Thanks Sara – and glad it’s an inspiration for you! Writers Digest magazine can have some great articles each month and also resources. My friend and agent, Marie Lamba, has one in the current May/June issue on the differences between writing middle grade and young adult – and for fun my friend Janice Gable Bashman has an article in there on the most unusual things an author ever signed. I highly recommend getting the current issue as well if you’re seeking writer resources, because it has their annual 101 great websites for writers. Highly recommend!

      • Sara L. says:

        Already have a subscription to Writer’s Digest, Donna. Just got that issue in the mail the other day! 😉 Thanks for the recommendation, though.

        • Sara, awesome!! Also, I dont know if you write for middle grade or young adult and are a member (or thinking of becoming a member of SCBWI) but they just started a new special for members. You can get a year’s subscription to Publishers Weekly for only $99 – it’s a $250 value. Includes full print/online/digital access inc. their weekly magazine. Just FYI.

          And you may also already be aware of Jane Friedman’s blog – but a fantastic resource for writers as well!

          Happy Writing!

  29. donnagalanti says:

    Angela, C.Lee, Julie, Southpaw, and Kelly – you all eluded to the same thing: perseverance. And that is the major key. The words of J.A. Konrath always ring in my head about this: There’s a word for a writer who never gives up… published. (this comforted me, many a time!)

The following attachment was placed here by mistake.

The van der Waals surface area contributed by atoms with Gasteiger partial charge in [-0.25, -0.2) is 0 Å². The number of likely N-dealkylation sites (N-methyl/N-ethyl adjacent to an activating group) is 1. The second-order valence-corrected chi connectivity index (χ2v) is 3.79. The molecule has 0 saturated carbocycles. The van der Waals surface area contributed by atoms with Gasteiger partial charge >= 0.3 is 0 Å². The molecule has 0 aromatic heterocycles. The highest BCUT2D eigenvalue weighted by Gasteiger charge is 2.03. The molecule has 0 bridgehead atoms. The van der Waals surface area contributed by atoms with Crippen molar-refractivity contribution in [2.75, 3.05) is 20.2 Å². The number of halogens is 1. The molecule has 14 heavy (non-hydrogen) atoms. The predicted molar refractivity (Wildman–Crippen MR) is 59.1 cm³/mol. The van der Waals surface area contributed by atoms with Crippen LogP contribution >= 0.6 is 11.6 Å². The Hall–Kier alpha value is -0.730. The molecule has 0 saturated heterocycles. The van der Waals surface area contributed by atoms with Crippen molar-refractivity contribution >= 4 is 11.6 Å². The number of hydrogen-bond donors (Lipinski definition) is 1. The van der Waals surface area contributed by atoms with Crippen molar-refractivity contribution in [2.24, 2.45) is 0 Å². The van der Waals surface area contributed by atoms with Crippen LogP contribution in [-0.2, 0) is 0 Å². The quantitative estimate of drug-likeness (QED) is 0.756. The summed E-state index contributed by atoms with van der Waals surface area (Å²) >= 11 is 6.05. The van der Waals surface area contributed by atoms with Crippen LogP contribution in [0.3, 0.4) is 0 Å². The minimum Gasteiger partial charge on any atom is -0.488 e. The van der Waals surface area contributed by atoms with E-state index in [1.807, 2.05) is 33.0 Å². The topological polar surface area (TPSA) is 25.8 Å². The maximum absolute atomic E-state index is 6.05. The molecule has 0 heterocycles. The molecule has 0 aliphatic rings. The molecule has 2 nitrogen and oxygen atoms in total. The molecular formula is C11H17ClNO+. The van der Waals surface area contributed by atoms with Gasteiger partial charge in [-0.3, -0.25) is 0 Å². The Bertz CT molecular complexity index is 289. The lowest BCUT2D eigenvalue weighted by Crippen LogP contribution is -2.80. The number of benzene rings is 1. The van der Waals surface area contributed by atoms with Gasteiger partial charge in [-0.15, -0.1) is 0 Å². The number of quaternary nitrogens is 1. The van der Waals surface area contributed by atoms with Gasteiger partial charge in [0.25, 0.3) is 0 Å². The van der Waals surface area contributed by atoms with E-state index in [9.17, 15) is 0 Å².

For what J.A. says is true. And if we truly believe we are story tellers and have stories to tell, then we must strive to do what is necessary to make that happen regardless of the path. This means: learning the craft (and keep learning), understanding the industry (and keep understanding as it changes), building a support community around us (we are all in this together and can, and should, help each other out. There’s no competition here – there is ALWAYS room for more writers! And if a reader loves your friend’s book, he may loves yours too when it comes out).

    Best of luck in your paths everyone, whatever that may be!

  30. Great story, Donna–I really am so happy for you, and it’s so great to see the reinforcement of passion, hard work and the willingness to learn all come together to bring this about. 🙂 Great lesson for all of us! 🙂


  31. C. Lee McKenzie says:

    So glad your persistence paid off! Enjoyed reading about all that you did and learned during your submissions.

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  33. You are one determined writer, and that’s what it takes!

  34. Lori Schafer says: